Monday, November 28, 2011
November 28, 2011
The U.S. military has spent more than $42 million to test every service member's brain to find out who suffered a traumatic brain injury, or TBI, during the Iraq and Afghanistan wars. But an investigation by NPR and ProPublica has found that military leaders are refusing to carry out the testing program as Congress ordered. Partly as a result, the program that was supposed to fix things has hardly helped any of the troops.
On a recent morning, four dozen soldiers who were about to be deployed to Afghanistan filed into a squat wooden building at Fort Lewis, in Washington state. For the next 20 minutes they would sit at rows of laptop computers clicking through the automated neural psychological assessment metrics computer program known as ANAM.
Congress ordered the military four years ago to test all service members for cognitive brain functions at least twice — before they go to war, and again when they return.
"One of the best ways to tell if something's affecting you is to know how you were before it happened. That's what you do here with ANAM. You'll take ANAM, and it's going to be your baseline," says Felix Rios, a contractor with the Office of the Surgeon General who helps administer the test.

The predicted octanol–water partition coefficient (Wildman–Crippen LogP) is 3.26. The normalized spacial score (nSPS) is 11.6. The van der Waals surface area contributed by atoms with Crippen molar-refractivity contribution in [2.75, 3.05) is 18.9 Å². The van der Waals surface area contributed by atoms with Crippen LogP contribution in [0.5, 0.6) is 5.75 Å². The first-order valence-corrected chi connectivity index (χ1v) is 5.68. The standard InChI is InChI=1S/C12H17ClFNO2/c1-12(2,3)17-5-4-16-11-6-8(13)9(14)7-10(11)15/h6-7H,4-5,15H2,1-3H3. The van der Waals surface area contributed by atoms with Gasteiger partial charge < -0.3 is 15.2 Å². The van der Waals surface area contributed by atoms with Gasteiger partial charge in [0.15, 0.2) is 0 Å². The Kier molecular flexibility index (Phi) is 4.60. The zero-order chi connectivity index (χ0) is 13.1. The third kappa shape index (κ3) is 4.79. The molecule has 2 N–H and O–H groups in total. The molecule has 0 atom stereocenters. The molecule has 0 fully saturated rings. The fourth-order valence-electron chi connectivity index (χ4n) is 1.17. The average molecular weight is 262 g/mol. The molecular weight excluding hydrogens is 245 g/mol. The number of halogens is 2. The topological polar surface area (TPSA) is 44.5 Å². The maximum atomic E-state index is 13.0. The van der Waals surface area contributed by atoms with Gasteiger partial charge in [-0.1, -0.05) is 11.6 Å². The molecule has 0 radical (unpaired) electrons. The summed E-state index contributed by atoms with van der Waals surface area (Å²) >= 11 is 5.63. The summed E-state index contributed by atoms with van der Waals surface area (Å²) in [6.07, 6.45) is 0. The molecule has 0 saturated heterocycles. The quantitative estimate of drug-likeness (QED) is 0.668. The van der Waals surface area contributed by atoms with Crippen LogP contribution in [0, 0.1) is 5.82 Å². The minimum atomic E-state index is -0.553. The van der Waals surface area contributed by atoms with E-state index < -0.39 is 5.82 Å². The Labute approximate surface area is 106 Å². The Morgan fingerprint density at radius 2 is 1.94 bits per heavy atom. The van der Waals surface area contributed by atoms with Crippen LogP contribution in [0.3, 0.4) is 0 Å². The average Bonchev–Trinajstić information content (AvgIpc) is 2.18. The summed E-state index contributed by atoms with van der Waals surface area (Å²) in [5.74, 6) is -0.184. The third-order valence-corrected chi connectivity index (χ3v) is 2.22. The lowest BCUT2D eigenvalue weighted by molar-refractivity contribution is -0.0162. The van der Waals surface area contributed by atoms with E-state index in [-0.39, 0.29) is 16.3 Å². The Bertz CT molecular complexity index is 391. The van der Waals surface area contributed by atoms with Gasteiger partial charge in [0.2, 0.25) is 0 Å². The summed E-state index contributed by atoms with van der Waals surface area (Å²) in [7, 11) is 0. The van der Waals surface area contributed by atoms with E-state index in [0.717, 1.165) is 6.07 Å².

Soldiers like Sgt. Michael Persyn say they're glad they've taken this test.
"It at least gives me a feeling that if ... there is something wrong with me, that they'll be able to know about it," he says.
"I felt more reassured," says Benjamin Louis Westman, another soldier taking the test.
But an investigation by NPR and ProPublica has found that these troops have little reason to feel reassured. From interviews with dozens of medical specialists and an analysis of hundreds of pages of military emails and documents, evidence shows that military officials have made poor decisions about the testing program, preventing it from helping many troops who have brain injuries.
"We have failed. We have failed soldiers," says retired Col. Mary Lopez, who used to run the Army's testing program. She still works with soldiers in Germany. "It is incredibly frustrating because I can see firsthand the soldiers that we've missed, the soldiers that have not been treated, not been identified, misdiagnosed. And then they struggle."...[Full Article]
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